Alice and Bob have the following conversation.

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ALICE: In your book you define INT PROG as, given a matrix A and vectors b,c,

find the integer vector x such that Ax\le b and c DOT x is maximized.

This is not correct! You also need x\ge 0.

BOB: Really? I always heard it without that extra constraint, though I am

sure they are equivalent and both NP-complete (Alice nods).

Where did you see it defined with that extra constraint?

ALICE:

Chapter of a book at an MIT website

The book *Graphs, Networks and Algorithms* by Dieter Jungnickel

Bob, do you have examples where they do not use that extra constraint.

BOB:

Lecture notes from Lehigh Univ.

The book *Parameterized Complexity Theory* by Flum and Grohe

The book *Computers and Intractability : A Guide to the Theory of NP-Completeness* by Garey and Johnson

ALICE: Both of our lists are impressive. So now what?

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(This is Bill again.)

What indeed!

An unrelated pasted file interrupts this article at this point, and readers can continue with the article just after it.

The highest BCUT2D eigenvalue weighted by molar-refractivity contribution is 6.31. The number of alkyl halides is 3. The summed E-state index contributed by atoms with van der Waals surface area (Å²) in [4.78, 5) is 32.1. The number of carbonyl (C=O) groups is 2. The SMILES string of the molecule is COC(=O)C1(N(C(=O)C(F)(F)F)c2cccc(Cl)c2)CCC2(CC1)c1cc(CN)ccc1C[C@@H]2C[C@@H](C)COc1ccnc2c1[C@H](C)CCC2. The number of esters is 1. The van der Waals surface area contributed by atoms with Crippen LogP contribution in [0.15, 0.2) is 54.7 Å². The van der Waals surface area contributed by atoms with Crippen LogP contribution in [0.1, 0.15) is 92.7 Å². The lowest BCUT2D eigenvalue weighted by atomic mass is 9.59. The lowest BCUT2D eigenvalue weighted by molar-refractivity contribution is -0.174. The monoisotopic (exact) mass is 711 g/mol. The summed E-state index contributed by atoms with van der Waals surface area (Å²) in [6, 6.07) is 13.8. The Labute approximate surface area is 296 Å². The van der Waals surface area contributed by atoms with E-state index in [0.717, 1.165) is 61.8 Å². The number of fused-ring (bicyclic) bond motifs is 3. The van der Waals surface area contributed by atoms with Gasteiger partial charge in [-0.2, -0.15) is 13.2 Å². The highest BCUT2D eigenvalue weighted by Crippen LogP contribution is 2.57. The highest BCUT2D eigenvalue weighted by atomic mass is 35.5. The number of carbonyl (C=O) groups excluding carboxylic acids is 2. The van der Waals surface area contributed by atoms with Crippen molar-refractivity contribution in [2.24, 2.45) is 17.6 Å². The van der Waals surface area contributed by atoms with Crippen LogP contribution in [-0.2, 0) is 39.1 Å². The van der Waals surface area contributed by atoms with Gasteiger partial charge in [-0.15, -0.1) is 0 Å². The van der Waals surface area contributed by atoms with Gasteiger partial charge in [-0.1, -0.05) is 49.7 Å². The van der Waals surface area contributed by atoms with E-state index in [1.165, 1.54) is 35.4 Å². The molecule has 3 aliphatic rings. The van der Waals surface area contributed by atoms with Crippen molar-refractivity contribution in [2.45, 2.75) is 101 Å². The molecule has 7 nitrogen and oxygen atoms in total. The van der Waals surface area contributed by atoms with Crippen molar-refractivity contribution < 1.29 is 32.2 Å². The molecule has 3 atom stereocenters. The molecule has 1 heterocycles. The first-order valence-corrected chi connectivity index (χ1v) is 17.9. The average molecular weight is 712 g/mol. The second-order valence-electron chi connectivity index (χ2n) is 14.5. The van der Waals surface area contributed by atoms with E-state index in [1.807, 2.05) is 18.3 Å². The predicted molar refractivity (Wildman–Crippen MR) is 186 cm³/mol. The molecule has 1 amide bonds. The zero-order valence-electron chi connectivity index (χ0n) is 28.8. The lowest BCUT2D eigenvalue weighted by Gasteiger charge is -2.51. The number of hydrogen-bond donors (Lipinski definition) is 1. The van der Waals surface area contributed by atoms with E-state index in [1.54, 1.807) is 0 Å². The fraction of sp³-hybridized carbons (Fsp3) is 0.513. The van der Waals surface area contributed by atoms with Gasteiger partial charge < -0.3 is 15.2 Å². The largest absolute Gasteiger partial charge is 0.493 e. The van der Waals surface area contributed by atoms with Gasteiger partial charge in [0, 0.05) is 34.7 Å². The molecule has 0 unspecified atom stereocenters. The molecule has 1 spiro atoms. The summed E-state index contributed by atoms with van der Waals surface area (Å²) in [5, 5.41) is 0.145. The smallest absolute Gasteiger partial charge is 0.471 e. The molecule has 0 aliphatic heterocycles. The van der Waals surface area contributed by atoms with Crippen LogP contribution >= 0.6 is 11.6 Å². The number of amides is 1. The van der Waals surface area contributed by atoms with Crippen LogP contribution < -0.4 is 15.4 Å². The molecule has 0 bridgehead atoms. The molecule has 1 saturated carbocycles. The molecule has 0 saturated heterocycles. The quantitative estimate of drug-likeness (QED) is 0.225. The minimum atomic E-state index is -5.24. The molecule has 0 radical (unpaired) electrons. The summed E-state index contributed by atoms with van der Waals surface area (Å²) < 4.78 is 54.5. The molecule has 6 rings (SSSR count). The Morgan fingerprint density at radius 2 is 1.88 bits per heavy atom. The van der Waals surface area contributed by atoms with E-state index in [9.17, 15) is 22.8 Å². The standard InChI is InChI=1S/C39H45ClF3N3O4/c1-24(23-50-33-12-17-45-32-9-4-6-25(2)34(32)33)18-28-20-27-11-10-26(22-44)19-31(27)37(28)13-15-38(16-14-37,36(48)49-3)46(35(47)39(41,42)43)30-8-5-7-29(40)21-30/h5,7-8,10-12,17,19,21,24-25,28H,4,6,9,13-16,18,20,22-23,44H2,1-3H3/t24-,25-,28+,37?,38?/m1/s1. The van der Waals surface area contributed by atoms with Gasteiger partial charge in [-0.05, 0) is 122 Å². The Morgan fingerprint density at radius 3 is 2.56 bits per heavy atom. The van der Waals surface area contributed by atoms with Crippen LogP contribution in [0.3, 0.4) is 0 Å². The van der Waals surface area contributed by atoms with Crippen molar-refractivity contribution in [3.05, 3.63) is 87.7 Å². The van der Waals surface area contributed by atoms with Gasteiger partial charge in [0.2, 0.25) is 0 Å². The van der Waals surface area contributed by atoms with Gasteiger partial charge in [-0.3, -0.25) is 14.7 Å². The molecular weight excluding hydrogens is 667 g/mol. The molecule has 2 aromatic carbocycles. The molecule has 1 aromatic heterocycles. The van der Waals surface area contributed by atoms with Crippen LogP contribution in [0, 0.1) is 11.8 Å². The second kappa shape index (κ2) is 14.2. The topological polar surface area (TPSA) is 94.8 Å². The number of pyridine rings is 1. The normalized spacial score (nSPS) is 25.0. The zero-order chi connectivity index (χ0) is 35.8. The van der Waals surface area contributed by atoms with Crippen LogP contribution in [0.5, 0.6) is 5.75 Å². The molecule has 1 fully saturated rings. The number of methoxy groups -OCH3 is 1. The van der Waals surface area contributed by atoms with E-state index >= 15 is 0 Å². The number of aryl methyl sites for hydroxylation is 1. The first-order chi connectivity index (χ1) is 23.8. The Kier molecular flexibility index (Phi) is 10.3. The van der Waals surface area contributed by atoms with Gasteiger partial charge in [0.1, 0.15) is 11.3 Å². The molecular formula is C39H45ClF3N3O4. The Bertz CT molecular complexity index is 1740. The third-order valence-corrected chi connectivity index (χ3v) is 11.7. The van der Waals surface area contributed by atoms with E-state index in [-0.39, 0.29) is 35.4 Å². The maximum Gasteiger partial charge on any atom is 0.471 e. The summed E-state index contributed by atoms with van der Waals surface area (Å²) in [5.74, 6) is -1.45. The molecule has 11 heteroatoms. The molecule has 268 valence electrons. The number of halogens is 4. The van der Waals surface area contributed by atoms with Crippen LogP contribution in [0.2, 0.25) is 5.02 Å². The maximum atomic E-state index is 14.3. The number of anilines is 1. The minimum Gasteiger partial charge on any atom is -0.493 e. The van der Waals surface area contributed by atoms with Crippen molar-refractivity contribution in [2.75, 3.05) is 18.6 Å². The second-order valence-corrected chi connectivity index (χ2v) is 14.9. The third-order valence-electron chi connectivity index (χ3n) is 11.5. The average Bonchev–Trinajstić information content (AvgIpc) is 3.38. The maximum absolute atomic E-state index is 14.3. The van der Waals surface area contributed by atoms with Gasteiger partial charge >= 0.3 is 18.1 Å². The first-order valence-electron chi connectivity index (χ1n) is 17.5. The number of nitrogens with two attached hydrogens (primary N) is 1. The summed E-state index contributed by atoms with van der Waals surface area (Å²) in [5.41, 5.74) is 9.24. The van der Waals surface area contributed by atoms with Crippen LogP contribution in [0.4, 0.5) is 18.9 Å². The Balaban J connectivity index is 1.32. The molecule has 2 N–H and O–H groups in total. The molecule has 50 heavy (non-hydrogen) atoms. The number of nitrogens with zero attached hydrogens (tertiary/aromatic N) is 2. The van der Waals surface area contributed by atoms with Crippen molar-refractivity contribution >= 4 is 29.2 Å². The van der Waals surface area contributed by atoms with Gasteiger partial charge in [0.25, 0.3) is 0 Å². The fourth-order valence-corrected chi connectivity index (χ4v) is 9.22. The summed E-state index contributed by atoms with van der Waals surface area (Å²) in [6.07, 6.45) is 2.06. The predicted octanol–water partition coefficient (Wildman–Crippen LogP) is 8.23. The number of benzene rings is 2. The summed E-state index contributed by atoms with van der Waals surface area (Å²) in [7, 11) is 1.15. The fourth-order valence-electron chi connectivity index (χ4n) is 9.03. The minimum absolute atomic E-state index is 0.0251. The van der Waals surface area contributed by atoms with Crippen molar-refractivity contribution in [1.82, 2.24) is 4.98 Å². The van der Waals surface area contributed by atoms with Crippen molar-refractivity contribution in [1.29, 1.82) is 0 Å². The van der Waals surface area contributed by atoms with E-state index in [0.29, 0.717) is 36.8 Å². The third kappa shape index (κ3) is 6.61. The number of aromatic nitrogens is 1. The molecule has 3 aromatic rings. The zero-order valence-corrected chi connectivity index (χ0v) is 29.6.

1) Why are there two definitions of Int Prog?

2) When is it good to use which one?

Ax \leq b can capture x >= 0

ReplyDeleteSimilarly if you don't want x>=0 but the model requires it, use two new vectors, y and z, and replace each x_i with y_i-z_i.

ReplyDeleteWith emphasizes the connection to lp (which needs the condition) even though it's not needed np-wise for the discrete case. On that basis solver/practitioner docs would include it but not theory work. Maybe?

ReplyDeleteThere are also several different, so-called "standard" or "canonical" forms for LP. You typically just use whichever equivalent definition is more convenient for the application at hand. Why is that a problem?

ReplyDeleteMy impression (from ordinary linear programming, but why would integer programming be different?) is that the x >= 0 constraints are very convenient when you formulate the dual linear program and prove the duality theorems relating the dual LP to the primal LP. I've tried fiddling with how to do duality when you omit the x >= 0 constraints, and the proofs grew longer and less readable.

ReplyDeleteBut maybe somebody has figured out an equally elegant way to prove the standard duality results without the x >= 0 constraints? If anyone knows a reference to that, I would like to read it, please.